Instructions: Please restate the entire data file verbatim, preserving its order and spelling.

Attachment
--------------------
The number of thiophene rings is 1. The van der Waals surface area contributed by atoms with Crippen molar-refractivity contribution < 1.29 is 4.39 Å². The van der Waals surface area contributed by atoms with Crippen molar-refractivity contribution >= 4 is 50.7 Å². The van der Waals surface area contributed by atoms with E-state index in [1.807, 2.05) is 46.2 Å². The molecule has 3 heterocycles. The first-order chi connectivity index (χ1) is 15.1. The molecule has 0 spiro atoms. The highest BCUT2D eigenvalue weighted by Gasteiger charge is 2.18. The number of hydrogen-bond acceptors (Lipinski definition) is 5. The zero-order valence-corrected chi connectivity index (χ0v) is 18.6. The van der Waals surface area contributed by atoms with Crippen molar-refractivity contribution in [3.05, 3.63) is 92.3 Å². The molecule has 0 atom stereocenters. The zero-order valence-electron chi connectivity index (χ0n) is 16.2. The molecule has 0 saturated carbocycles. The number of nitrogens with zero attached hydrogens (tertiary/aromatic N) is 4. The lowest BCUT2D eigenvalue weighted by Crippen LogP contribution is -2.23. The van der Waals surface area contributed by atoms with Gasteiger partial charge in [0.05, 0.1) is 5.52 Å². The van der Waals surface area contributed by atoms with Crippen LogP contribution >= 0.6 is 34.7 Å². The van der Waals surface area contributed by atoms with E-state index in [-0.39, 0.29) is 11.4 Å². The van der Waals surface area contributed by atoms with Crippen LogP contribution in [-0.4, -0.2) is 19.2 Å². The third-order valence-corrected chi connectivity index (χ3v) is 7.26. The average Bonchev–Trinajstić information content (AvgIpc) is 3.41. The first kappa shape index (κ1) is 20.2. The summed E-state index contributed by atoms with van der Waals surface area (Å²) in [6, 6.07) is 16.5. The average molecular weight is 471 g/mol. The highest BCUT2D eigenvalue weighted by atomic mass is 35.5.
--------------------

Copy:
The number of thiophene rings is 1. The van der Waals surface area contributed by atoms with Crippen molar-refractivity contribution < 1.29 is 4.39 Å². The van der Waals surface area contributed by atoms with Crippen molar-refractivity contribution >= 4 is 50.7 Å². The van der Waals surface area contributed by atoms with E-state index in [1.807, 2.05) is 46.2 Å². The molecule has 3 heterocycles. The first-order chi connectivity index (χ1) is 15.1. The molecule has 0 spiro atoms. The highest BCUT2D eigenvalue weighted by Gasteiger charge is 2.18. The number of hydrogen-bond acceptors (Lipinski definition) is 5. The zero-order valence-corrected chi connectivity index (χ0v) is 18.6. The van der Waals surface area contributed by atoms with Crippen molar-refractivity contribution in [3.05, 3.63) is 92.3 Å². The molecule has 0 atom stereocenters. The zero-order valence-electron chi connectivity index (χ0n) is 16.2. The molecule has 0 saturated carbocycles. The number of nitrogens with zero attached hydrogens (tertiary/aromatic N) is 4. The lowest BCUT2D eigenvalue weighted by Crippen LogP contribution is -2.23. The van der Waals surface area contributed by atoms with Gasteiger partial charge in [0.05, 0.1) is 5.52 Å². The van der Waals surface area contributed by atoms with Crippen LogP contribution >= 0.6 is 34.7 Å². The van der Waals surface area contributed by atoms with E-state index in [-0.39, 0.29) is 11.4 Å². The van der Waals surface area contributed by atoms with Crippen LogP contribution in [-0.4, -0.2) is 19.2 Å². The third-order valence-corrected chi connectivity index (χ3v) is 7.26. The average Bonchev–Trinajstić information content (AvgIpc) is 3.41. The first kappa shape index (κ1) is 20.2. The summed E-state index contributed by atoms with van der Waals surface area (Å²) in [6, 6.07) is 16.5. The average molecular weight is 471 g/mol. The highest BCUT2D eigenvalue weighted by atomic mass is 35.5.